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Make the Good of Others Our Own — Without Counting the Cost 


by O. Carter Snead
Charles E. Rice Professor of Law
Director, de Nicola Center for Ethics and Culture
Concurrent Professor of Political Science
University of Notre Dame
Commencement 2024
Thomas Aquinas College, California


It’s a great pleasure and honor for me, as an alum of St. John’s College — your secular cousin — to address this extraordinary community of learning on this special day. But I should say, in defense of my alma mater — where Jewish scholars, including some former students of Heidegger, who fled Nazi Germany to teach the Great Books to students drawn mostly from Presbyterian and Methodist families — it is true, as the saying goes, that St. John’s College is the place where “Jews teach Protestants how to be good Catholics.” And there were indeed a significant number of conversions around the end of sophomore year, after grappling with The Bible, Augustine, Aquinas, and Anselm. Here, by contrast, there is less beating around the bush!

O. Carter SneadAnd while I’m not an alum nor a TAC parent (yet!), I am profoundly grateful to the College on behalf of my dear friends who are, and on behalf of the Notre Dame Law School, which is often richly blessed with your wonderful graduates as students, including one of my very favorites, the late Timothy Cantu (’10), who tragically passed away in 2021. And it is a treat for me to see in person some of the students from the dynastic TAC families that I have come to know from afar — Kelseys, Lessards, Haggards, and, of course, Grimms. (Elizabeth Grimm ’98 Forrester and her husband, Michael ’95, are dear friends.)

For the past four years, through their encounter and struggles with works including Homer, Aeschylus, Sophocles, Thucydides, Plato, Aristotle, Augustine, Aquinas, Shakespeare, Dante, Austen, Dostoyevsky — not to mention the complexities of calculus, special relativity theory, electromagnetism, and Zuckerkandl’s Sense of Music (yes, we have that in common also!) — these seniors have developed habits of mind, virtues, and practices that will serve them for the rest of their lives.

They have learned to read, think, and speak with care. They have come to understand that learning requires vulnerability and the willingness to take risks. At TAC they have developed the confidence that comes from grappling with great ideas and hard questions, but also the humility that emerges from this same encounter and struggle. Here at TAC, you have learned that truth, goodness, and beauty are real — not imagined or merely constructed.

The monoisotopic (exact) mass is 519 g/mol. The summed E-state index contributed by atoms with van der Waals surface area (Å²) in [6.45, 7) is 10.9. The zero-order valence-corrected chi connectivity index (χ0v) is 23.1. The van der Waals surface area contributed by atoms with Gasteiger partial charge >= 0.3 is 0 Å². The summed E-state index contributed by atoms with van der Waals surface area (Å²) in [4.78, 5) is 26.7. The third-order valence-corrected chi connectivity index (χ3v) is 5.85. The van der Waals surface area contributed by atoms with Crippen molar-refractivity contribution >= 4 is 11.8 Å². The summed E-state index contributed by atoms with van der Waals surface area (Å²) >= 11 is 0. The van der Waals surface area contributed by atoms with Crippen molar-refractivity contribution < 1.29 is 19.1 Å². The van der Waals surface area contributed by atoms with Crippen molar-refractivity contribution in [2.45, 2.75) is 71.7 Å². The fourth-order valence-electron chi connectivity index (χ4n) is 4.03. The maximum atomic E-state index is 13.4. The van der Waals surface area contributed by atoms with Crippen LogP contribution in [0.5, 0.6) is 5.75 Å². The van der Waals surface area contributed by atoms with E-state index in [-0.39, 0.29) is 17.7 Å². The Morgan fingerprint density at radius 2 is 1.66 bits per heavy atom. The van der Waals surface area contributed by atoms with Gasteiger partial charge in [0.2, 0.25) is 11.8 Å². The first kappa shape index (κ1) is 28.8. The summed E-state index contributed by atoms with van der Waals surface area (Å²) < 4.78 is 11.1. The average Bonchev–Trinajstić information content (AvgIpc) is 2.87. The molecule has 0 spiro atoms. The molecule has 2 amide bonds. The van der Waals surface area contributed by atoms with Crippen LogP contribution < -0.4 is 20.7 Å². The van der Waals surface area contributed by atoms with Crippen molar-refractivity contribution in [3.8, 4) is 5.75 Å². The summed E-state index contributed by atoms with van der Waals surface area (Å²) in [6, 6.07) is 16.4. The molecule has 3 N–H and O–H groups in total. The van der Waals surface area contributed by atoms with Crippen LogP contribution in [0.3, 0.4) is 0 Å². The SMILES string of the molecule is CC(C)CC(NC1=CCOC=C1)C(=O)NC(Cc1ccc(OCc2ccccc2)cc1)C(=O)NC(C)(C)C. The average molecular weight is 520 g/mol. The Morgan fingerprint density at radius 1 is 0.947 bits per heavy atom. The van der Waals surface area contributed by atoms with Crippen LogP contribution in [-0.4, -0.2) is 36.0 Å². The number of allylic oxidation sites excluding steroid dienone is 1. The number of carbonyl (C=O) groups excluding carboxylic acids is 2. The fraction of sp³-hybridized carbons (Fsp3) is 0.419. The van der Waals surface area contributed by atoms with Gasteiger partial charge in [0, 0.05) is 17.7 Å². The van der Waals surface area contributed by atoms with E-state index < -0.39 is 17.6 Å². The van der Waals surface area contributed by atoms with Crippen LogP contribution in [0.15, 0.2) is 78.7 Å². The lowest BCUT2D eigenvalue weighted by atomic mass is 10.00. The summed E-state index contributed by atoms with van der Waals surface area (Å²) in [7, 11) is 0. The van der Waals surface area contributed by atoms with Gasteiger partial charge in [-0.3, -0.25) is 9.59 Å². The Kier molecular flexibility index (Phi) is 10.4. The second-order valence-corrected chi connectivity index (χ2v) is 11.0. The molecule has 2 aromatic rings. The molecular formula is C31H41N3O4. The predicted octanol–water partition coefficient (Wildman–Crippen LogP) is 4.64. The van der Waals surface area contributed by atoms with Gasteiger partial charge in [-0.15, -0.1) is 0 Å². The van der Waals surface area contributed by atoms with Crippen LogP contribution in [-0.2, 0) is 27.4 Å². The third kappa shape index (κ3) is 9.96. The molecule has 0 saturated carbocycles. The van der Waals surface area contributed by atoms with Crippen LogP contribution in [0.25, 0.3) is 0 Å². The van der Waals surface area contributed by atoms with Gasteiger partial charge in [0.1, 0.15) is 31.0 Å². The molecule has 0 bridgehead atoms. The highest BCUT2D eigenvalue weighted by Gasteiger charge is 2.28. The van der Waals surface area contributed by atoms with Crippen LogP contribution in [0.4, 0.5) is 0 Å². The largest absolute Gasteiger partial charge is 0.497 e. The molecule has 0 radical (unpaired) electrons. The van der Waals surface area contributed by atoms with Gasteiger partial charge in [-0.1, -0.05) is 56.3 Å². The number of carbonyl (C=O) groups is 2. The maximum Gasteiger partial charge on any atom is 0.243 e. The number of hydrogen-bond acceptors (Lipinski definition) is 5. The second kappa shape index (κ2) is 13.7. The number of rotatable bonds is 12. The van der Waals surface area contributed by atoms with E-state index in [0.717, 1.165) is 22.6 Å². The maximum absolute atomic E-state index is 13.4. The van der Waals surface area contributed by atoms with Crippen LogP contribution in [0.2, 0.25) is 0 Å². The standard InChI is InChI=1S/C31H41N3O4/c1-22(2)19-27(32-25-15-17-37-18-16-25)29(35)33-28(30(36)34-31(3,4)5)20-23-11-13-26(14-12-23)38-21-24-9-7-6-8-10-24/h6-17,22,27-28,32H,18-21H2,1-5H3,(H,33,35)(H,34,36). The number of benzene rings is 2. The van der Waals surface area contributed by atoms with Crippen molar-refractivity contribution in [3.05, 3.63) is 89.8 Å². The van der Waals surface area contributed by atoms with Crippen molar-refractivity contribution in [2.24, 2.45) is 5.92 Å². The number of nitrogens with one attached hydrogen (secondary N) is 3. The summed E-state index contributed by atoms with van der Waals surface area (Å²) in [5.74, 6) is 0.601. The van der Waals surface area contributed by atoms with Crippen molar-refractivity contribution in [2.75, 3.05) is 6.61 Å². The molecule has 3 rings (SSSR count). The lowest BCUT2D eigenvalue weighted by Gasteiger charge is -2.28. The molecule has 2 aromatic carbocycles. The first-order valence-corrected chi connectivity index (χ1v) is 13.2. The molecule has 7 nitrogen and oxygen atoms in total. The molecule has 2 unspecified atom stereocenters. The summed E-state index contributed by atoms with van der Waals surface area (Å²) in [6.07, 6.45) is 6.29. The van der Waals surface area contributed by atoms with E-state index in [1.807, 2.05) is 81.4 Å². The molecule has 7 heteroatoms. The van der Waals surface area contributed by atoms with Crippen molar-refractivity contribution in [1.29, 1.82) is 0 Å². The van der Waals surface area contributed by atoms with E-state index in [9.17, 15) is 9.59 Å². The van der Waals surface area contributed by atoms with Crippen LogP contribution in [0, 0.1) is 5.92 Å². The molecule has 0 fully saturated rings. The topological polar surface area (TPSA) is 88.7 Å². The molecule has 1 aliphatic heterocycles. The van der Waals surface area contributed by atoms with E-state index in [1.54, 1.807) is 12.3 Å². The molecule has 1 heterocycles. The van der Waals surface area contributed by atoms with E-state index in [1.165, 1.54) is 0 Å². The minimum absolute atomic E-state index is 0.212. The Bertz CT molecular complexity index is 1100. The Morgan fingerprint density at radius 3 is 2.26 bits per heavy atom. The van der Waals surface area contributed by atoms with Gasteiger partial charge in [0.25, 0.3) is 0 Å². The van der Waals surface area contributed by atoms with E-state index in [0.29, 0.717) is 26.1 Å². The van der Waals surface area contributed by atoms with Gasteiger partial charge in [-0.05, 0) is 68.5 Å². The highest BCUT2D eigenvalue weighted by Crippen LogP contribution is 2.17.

But perhaps most importantly, and, of this, more in a moment, they have learned at TAC that learning, growth, and awakening require a community. They cannot be done on your own — they require encounter, cooperation, and struggle with others. Genuine education requires friendship in the richest sense.

“Here at TAC, you have learned that truth, goodness, and beauty are real — not imagined or merely constructed.”

Now, I would like to address the graduates directly. Congratulations. You did it. Thank those whose made it possible and take a moment to enjoy your accomplishment.

OK, you done?

Let’s talk about what comes next. You are about to embark upon an exhilarating new chapter in your lives marked by dramatic new freedom and opportunities for discovery, creation, including self-discovery and self-creation. This is good. And it is important. But it is not the whole story.

Being TAC students, you rightly appreciate and excel in the life of the mind. And, thus, you may be tempted to think of yourself as simply a mind and a will. This temptation grows as your experience is mediated and even curated by technology, including the virtual world of social media. The temptation to define yourself — your personhood — solely as an individual mind and will may increase still as you grow into your powers in the new freedom you are about to experience. And you may come to believe that the sum and substance of your flourishing is to search the depths of yourself to discover, express, and configure your life plan according to the authentic, original, and perhaps unprecedented truths that you discover within. And you may come to see everything other than your mind and will, such as your body, the natural world, and human relationships, as purely instrumental to these ends.

You should resist this temptation. Don’t be fooled. You are not a disembodied mind and will. You are something far more interesting and mysterious than that — a dynamic and integrated unity of mind and body. You are an embodied soul — an ensouled body. You are what philosopher of biology Hans Jonas called a “psychophysical unity.” You don’t merely have a body, you are a living body. You are an incarnated being.